A Peruvian community blocking a transport road used by MMG’s Las Bambas copper mine rejected a revised offer from the company as “a joke”, and threatened to boycott further talks, the group’s legal adviser told Reuters.
The blockade, in place since Nov. 20, threatens to halt output at the Chinese-owned mine in southern Peru, which produces some 2% of the world’s supply of copper. Peru is the world’s no. 2 copper producer.
“This is a joke. We will not be meeting. We will not accept any meeting,” said Victor Villa, a legal adviser for the province of Chumbivilcas, which lies along a dirt road used by hundreds of Las Bambas copper trucks each day.
The rejection and threat not to attend talks are a blow for Las Bambas, which submitted an updated proposal at the weekend to clear the road and avoid the shutdown. New talks had been planned for Tuesday.
Las Bambas did not immediately respond to a request for comment.
Villa said some other communities were getting 700 000 soles ($172 584) each in economic contributions from Las Bambas, whereas the mine was offering just 100 000 soles for the each of the ten communities he represents, totaling one-million soles.
He added that Las Bambas was offering to hire residents to drive trucks to carry copper, but was offering far less than it pays to the firm it contracts for the service.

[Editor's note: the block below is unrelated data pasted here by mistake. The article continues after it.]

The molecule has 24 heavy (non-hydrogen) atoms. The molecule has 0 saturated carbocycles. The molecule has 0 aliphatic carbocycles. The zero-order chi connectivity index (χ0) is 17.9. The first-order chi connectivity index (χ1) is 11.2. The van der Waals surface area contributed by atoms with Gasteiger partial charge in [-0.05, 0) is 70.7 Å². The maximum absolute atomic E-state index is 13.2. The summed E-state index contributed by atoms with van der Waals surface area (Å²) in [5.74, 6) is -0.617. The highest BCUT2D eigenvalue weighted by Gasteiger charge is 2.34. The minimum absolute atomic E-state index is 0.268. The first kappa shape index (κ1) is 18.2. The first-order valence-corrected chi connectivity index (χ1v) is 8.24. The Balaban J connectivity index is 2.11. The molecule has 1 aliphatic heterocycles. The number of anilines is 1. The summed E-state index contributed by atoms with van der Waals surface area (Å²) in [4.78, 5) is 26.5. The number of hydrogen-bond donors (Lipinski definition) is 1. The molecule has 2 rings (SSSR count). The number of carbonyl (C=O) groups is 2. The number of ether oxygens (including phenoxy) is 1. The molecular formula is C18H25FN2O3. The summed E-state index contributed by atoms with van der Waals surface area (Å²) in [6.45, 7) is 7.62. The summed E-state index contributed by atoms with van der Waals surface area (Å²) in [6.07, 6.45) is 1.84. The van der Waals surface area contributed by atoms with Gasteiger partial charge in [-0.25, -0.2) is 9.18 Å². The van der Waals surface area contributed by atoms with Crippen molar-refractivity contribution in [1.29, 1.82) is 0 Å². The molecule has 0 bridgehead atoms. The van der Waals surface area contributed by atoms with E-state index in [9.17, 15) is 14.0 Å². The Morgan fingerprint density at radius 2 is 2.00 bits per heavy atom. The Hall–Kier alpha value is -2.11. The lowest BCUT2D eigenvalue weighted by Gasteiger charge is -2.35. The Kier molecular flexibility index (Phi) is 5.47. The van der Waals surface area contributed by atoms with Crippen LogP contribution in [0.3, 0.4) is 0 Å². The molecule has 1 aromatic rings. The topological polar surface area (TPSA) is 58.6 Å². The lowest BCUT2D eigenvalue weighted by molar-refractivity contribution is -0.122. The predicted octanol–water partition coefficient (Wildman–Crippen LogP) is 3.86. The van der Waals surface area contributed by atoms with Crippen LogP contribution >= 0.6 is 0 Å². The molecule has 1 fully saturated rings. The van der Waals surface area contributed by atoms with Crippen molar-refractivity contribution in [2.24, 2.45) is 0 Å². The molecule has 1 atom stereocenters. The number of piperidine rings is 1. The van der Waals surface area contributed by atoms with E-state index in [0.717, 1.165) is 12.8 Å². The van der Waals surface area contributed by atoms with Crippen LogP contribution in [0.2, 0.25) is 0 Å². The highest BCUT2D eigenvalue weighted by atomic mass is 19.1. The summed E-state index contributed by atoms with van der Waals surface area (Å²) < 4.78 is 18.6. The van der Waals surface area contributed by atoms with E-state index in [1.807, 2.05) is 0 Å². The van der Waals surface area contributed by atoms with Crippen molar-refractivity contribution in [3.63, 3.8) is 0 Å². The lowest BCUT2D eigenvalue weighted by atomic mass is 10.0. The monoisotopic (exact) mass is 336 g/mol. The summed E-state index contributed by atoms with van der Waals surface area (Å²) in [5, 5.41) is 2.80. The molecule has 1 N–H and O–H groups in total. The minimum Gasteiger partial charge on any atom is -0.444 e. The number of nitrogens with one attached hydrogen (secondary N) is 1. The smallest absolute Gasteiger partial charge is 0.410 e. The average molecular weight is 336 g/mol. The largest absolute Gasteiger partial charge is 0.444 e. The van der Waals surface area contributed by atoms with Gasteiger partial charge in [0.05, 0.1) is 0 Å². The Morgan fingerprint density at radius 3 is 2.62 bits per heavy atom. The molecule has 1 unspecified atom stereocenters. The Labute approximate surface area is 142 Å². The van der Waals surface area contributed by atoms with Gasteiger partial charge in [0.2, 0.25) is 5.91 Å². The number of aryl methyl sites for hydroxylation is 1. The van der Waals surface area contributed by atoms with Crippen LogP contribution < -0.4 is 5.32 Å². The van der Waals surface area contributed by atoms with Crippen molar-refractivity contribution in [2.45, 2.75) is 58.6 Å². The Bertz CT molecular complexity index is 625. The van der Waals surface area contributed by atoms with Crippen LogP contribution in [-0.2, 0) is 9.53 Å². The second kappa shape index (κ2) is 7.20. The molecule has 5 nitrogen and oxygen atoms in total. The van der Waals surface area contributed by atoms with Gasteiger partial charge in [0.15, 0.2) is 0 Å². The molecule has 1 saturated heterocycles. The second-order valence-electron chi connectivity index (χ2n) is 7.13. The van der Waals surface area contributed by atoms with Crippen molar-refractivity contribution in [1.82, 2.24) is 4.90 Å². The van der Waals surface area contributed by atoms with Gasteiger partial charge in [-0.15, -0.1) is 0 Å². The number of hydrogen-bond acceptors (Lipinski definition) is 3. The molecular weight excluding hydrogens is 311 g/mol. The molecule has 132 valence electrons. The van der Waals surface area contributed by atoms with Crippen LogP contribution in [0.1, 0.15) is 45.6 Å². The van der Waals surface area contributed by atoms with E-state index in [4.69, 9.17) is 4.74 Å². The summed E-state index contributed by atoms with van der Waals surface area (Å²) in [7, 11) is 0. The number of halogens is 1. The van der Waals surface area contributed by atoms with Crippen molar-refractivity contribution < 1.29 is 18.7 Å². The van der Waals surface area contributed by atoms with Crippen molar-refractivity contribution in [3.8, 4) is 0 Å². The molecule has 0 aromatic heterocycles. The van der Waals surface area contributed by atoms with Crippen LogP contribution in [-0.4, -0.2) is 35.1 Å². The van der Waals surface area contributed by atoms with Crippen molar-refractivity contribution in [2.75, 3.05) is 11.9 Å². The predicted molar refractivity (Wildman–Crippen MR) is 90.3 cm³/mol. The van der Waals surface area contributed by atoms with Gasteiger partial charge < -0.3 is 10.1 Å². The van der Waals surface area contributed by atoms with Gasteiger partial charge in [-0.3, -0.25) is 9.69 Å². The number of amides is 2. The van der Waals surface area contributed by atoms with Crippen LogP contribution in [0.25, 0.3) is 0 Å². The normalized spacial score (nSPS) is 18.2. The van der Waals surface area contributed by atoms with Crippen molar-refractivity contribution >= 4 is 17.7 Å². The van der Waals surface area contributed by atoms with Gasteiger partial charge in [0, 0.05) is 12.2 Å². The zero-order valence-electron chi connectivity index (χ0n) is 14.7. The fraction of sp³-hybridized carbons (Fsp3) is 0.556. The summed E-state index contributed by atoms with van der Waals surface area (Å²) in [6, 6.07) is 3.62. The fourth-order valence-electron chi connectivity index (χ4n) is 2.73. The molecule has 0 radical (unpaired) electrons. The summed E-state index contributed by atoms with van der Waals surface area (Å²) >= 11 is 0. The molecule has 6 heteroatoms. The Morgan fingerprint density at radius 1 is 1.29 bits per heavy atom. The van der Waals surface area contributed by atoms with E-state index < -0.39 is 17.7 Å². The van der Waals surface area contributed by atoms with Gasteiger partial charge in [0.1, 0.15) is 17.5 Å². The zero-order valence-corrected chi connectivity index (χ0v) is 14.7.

“There should not be discriminatory pay. The communities would receive very little,” he told Reuters by telephone late on Sunday.
The comments from the adviser, previously unreported, underscore the gap between the two sides and increase the pressure on MMG to shift its current position. Still, talks could progress to find a resolution before Tuesday.
[Click here for an interactive chart of copper prices]
The dirt road in southern Peru has become a flashpoint of social unrest since Las Bambas began operations in 2016, with residents alleging the dust from trucks pollutes their crops and that they do not receive enough economic benefit from the mine.
Las Bambas said earlier in December that it would have to suspend production this week unless the blockade were lifted because it cannot get supplies to the mine. The news sent its shares tumbling last week.
Tensions with the Chumbivilcas province, which lies several hours from the mine, are longstanding. In October, residents and the mine reached a deal to avoid further blockades, but talks fell apart when they began to discuss specific detail.
Peru’s National Society of Mining, Energy and Oil, which represents mining firms, last week said the response to a spate of protests by the leftist government of President Pedro Castillo was “erratic and biased” against the industry.
(By Marcelo Rochabrun; Editing by Adam Jourdan and Barbara Lewis)